Playing With & For The Community
You are cordially invited to
Exhibition “Azalea beckons…”
Date: 08 – 17 April 2011
Time: Tuesday to Saturday 12pm to 7pm, Sunday 12 to 5pm
(Closed on Monday and Public Holiday)
Venue: Dahlia Gallery, Singapore
(above Bee Cheng Hiang on Pagoda St, just outside Chinatown NE
Line MRT Station Exit A, map as attached)
Reception : April 08, 2011 (Friday) at 07:30PM
The flower, Azalea, is used as a strong symbol of womanhood in Asia especially in the
past. It carries the meaning of fragile passion. The famous Korean poem “Azaleas”
written by poet Kim So-wol, used the azalea flower to represent the deep passion and
yet the frailty of the traditional female species in love. It portrays the strength, bond and
emotion of a woman in love.
For the modern women, how much do they resemble their predecessors and how
much have they changed? If frailty is defined by a woman’s innate vulnerability, then it
may not be far-fetched to say that a woman’s emotive instinct, that which is both
passionate and strong, yet vulnerable with desire, transcends generations. This affect
remains constant through the generations even if their behavior, outlook, appearance
and objects of their lust may have shifted.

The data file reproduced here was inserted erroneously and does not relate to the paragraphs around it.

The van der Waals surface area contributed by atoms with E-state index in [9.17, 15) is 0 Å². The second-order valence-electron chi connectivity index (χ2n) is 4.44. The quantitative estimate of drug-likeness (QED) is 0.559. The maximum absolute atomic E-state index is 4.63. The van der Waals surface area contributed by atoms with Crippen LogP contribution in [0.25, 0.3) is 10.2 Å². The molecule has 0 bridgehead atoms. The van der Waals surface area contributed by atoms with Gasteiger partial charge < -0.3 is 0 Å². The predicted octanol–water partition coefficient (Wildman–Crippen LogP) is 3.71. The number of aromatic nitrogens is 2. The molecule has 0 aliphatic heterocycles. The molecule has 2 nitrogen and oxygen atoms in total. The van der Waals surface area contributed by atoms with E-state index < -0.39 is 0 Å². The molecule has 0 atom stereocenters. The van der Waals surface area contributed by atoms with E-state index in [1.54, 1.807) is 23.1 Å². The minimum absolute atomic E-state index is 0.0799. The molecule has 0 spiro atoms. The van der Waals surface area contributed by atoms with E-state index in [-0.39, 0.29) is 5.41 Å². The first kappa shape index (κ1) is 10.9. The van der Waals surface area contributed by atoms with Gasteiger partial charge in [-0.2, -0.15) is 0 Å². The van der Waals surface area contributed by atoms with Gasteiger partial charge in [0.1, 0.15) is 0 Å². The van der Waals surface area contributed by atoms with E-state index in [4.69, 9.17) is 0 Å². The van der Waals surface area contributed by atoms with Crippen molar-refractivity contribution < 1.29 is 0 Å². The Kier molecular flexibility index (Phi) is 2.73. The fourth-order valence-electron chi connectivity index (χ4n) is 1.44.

rainbowartsproject (RAP) is a project which focuses on LGBT-related issues and
themes through the arts. The azalea flower aptly portrays the female story of this group
especially in Asia. We ask, with the rapid modernization and urbanization happening in
Asia within the last decade, where are the women in Asia standing at this juncture with
their feministic instinct?
This exhibition brings together six young artists, regardless of their sexuality, to explore
the azalea metaphor in visual representation. Those who, somehow, able to grasp and
convey that elusive feministic element through their theme or approach. They are:
Peenut Lee Pee Kew
Rachel Chan (from SCYA)
How much has urbanization and modernization affect feminism today and/or how much
of the contemporary presentation of the feministic passion reflects the era of this age?
The RAP project hopes to bring a layer of understanding of the female LGBT
community through this exhibition, where the issue of women’s strength is highlighted
in an approach that is different from the usual femme fatale-inspired exhibitions.